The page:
There’s something missing from Noah, and it’s not God.
Contrary to the complaints from early naysayers, this is a movie deeply concerned with the spiritual implications of the Bible story, in which God calls Noah (here played by Russell Crowe) to house the creatures of the earth in an ark while humanity is wiped out in a global flood because of its evil ways. Theological thoughtfulness is not in short supply here. Rather, what’s missing from Noah is the element that I found most intriguing about the project: director Darren Aronofsky.
From Pi, his grainy black-and-white debut, to Requiem for a Dream, The Wrestler and Black Swan, Aronofsky has specialized in intensely distinctive and strikingly imaginative films. Even The Fountain – his bigger-budgeted, 2006 mindbender, in which Hugh Jackman plays three different men in three different historical eras – seemed to burst from Aronofsky’s subconscious. The ungainly, unwieldy Noah bears little trace of any of this.
This isn’t to say that Aronofsky and screenwriter Ari Handel don’t put their own spin on the tale. Seemingly adapted from J.R.R. Tolkien as much as the Bible, Noah features a wizened old man with magical powers (Anthony Hopkins as Methuselah), rock giants who aid with the construction of the ark and a covetous king (Ray Winstone) who storms Noah’s vessel/stronghold with his troops. This is much more of a fantasy epic than a Sunday school story.
What’s missing from Noah is the element that I found most intriguing about the project: director Darren Aronofsky.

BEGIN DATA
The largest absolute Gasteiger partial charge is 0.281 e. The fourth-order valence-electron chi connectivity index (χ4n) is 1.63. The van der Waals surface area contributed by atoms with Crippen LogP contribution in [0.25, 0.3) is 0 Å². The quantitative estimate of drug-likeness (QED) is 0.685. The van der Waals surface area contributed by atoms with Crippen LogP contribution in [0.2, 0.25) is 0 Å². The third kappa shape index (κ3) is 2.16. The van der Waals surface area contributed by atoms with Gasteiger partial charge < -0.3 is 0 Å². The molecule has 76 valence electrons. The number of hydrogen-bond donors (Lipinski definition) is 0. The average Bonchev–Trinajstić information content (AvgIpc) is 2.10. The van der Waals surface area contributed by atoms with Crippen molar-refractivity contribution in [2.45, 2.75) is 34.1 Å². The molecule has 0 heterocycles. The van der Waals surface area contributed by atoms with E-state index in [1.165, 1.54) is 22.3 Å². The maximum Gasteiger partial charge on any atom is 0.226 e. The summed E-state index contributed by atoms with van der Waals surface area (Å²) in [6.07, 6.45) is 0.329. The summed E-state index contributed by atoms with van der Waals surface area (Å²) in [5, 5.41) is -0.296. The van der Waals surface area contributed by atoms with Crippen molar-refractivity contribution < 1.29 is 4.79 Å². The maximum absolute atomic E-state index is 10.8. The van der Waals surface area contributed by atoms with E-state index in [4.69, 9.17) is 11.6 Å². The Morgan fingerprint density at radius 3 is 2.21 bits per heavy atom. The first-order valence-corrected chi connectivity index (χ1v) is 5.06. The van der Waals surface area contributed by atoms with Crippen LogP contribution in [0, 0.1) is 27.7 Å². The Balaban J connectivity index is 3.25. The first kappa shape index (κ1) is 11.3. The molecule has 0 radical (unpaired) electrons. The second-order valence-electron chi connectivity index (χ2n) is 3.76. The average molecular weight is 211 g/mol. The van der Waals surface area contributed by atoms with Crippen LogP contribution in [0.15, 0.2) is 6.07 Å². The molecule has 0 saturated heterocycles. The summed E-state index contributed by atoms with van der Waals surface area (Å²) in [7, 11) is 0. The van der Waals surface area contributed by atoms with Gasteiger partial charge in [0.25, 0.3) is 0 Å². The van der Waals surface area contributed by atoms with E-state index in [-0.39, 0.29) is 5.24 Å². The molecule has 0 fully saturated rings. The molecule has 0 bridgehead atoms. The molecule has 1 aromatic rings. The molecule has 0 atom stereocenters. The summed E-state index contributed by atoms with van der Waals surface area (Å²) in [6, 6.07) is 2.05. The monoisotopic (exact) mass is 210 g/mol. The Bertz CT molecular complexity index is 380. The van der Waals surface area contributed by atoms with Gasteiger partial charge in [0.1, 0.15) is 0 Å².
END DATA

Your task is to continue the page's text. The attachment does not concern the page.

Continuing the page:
And yet it’s still largely anonymous. Noah suggests that perhaps some directors aren’t meant to work with blockbuster material. There have been those who have made the transition from indie idiosyncrasy to Hollywood tent pole: Peter Jackson imbued his Lord of the Rings saga with the visceral energy of his early horror comedies, while Christopher Nolan gave a gargantuan contraption like Inception the intimate intricacy of a personal pocket watch. If no one but Nolan could have made Inception, plenty of others could have made this Noah.
The movie admittedly has a few sparks of individuality. Just before the rains come, Noah sneaks into a nearby camp of desperate refugees, where men are trading their women and daughters to the king’s soldiers in exchange for meat. Noah spots a man crouched and gnawing on a raw animal leg; when the man looks up, he bears Noah’s own face. It’s a crazed, disturbing image straight out of Aronofsky’s Black Swan – a movie I thought devolved into camp, yet if nothing else had its own wild streak. Noah could use a lot more of that.
What’s interesting about that jarring shot is that it also gets at one of the central questions of the story: how to meet the good and evil inside all of us – with fear, justice or grace? Aside from this disturbing image, Noah mostly explores such notions through dramatic dialogue scenes. Noah debates the topic of mercy with his sons. He gets into a screaming match about justice with his wife (Jennifer Connelly). During the movie’s especially awkward final section, the story seems to have come to a standstill until Noah’s adopted daughter (Emma Watson) gives an inspirational speech that paves the way for the requisite rainbow.
Especially in this finale, and to a lesser degree throughout the film, Noah feels like a project unsure of itself. It’s at once too big for the intricate ideas it wants to explore and too small for the saga it’s taken on (the animals themselves barely get cameos). I was surprised and puzzled when I first heard that Darren Aronofsky had signed on for a project like this. I still am.